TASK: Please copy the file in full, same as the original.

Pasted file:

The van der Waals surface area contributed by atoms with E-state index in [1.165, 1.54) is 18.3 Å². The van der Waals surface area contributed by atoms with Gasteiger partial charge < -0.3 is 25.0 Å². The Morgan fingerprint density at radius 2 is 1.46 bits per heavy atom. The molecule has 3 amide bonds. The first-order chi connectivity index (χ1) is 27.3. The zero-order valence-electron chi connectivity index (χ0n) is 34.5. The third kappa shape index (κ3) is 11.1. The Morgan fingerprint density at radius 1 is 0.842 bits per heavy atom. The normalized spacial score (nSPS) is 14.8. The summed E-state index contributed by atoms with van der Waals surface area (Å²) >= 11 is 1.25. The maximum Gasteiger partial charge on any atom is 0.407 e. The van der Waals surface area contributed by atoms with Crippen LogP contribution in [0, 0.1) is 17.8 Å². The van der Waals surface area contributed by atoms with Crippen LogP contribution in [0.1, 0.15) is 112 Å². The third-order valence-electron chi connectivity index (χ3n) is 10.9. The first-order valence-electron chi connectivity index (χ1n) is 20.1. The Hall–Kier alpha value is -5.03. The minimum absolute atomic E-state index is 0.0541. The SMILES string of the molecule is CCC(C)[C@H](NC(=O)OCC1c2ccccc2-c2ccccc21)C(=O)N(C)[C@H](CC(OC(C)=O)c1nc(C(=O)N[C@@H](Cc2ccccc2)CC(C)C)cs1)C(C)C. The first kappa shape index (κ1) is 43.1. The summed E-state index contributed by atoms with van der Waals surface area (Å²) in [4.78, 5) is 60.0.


The van der Waals surface area contributed by atoms with E-state index in [1.165, 1.54) is 18.3 Å². The van der Waals surface area contributed by atoms with Gasteiger partial charge < -0.3 is 25.0 Å². The Morgan fingerprint density at radius 2 is 1.46 bits per heavy atom. The molecule has 3 amide bonds. The first-order chi connectivity index (χ1) is 27.3. The zero-order valence-electron chi connectivity index (χ0n) is 34.5. The third kappa shape index (κ3) is 11.1. The Morgan fingerprint density at radius 1 is 0.842 bits per heavy atom. The normalized spacial score (nSPS) is 14.8. The summed E-state index contributed by atoms with van der Waals surface area (Å²) >= 11 is 1.25. The maximum Gasteiger partial charge on any atom is 0.407 e. The van der Waals surface area contributed by atoms with Crippen LogP contribution in [0, 0.1) is 17.8 Å². The van der Waals surface area contributed by atoms with Crippen LogP contribution in [0.1, 0.15) is 112 Å². The third-order valence-electron chi connectivity index (χ3n) is 10.9. The first-order valence-electron chi connectivity index (χ1n) is 20.1. The Hall–Kier alpha value is -5.03. The minimum absolute atomic E-state index is 0.0541. The SMILES string of the molecule is CCC(C)[C@H](NC(=O)OCC1c2ccccc2-c2ccccc21)C(=O)N(C)[C@H](CC(OC(C)=O)c1nc(C(=O)N[C@@H](Cc2ccccc2)CC(C)C)cs1)C(C)C. The first kappa shape index (κ1) is 43.1. The summed E-state index contributed by atoms with van der Waals surface area (Å²) in [4.78, 5) is 60.0.